Tapping Into India’s Growing Tech Market: New Price to Pay

Tapping Into India’s Growing Tech Market: New Price to Pay

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As India’s trade gap continues to widen its government has proposed cutting imports on consumer electronic products and other technology. This legislation could require anywhere between 30% to 100% of specific product markets to go to India based manufacturers.

If this rule were passed, many major foreign producers would scramble to quickly establish manufacturing plants in India to tap into the rapid growing market. India’s technology and electronic markets are projected to grow from $45 billion to $400 billion by 2020.

Corporations have expressed that investment in infrastructure and energy should be provided by the government to support increased domestic manufacturing. Another point raised was that a tax holiday should also be granted.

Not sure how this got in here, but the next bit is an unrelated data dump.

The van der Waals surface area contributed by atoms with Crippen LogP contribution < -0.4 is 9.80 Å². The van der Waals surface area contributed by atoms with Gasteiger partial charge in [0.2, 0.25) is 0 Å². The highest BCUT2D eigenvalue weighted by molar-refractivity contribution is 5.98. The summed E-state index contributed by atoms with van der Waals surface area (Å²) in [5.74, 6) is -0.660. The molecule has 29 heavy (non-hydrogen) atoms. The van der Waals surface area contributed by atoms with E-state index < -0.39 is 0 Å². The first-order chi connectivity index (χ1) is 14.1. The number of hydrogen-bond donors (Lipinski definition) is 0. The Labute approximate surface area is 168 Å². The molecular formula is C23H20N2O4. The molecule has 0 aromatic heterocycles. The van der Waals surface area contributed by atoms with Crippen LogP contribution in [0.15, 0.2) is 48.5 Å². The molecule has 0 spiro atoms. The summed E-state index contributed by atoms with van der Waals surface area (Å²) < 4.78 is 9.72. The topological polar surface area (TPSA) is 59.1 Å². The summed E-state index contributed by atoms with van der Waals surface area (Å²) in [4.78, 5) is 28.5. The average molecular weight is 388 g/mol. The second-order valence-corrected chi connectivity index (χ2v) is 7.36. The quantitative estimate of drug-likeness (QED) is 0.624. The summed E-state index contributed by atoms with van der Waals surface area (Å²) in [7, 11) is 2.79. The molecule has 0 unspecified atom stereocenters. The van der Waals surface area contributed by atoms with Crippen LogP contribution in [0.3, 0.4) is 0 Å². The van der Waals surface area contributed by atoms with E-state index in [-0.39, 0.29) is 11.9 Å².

However, India’s current position on taxing foreign companies doesn’t seem to pave a path for a tax holiday.  Tax officials have recently raided Nokia’s facility in Chennai, India with no reason provided by authorities, although it is safe to assume it is related to tax allocation between India and Finland.

In other news, Vodafone Group PLC also received a notice that it owed over $2 billion in taxes on its 2007 controlling purchase of Hutchinson Whampoa Ltd. This comes a year after the Indian government amended a law allowing retroactive taxation of deals involving foreign companies’ takeovers.

Investing Ideas: Business Solutions

Companies that will be most exposed to this legislation change include Cisco Systems (CSCO), Dell (DELL), and IBM (IBM). Although India offers attractive growth potential, building plants will increase expenses in the short term. We also shouldn’t forget all the red-tape that will go along with these investments and inefficiencies that will arise from India’s lack of infrastructure. India’s aggressive stance on taxing foreign companies will also cause lots of headaches. U.S. companies looking to do business in India may have to walk along a very thin rope to capitalize on the increased demand in the region.

 

Written by Kapitall’s Nick Sousa

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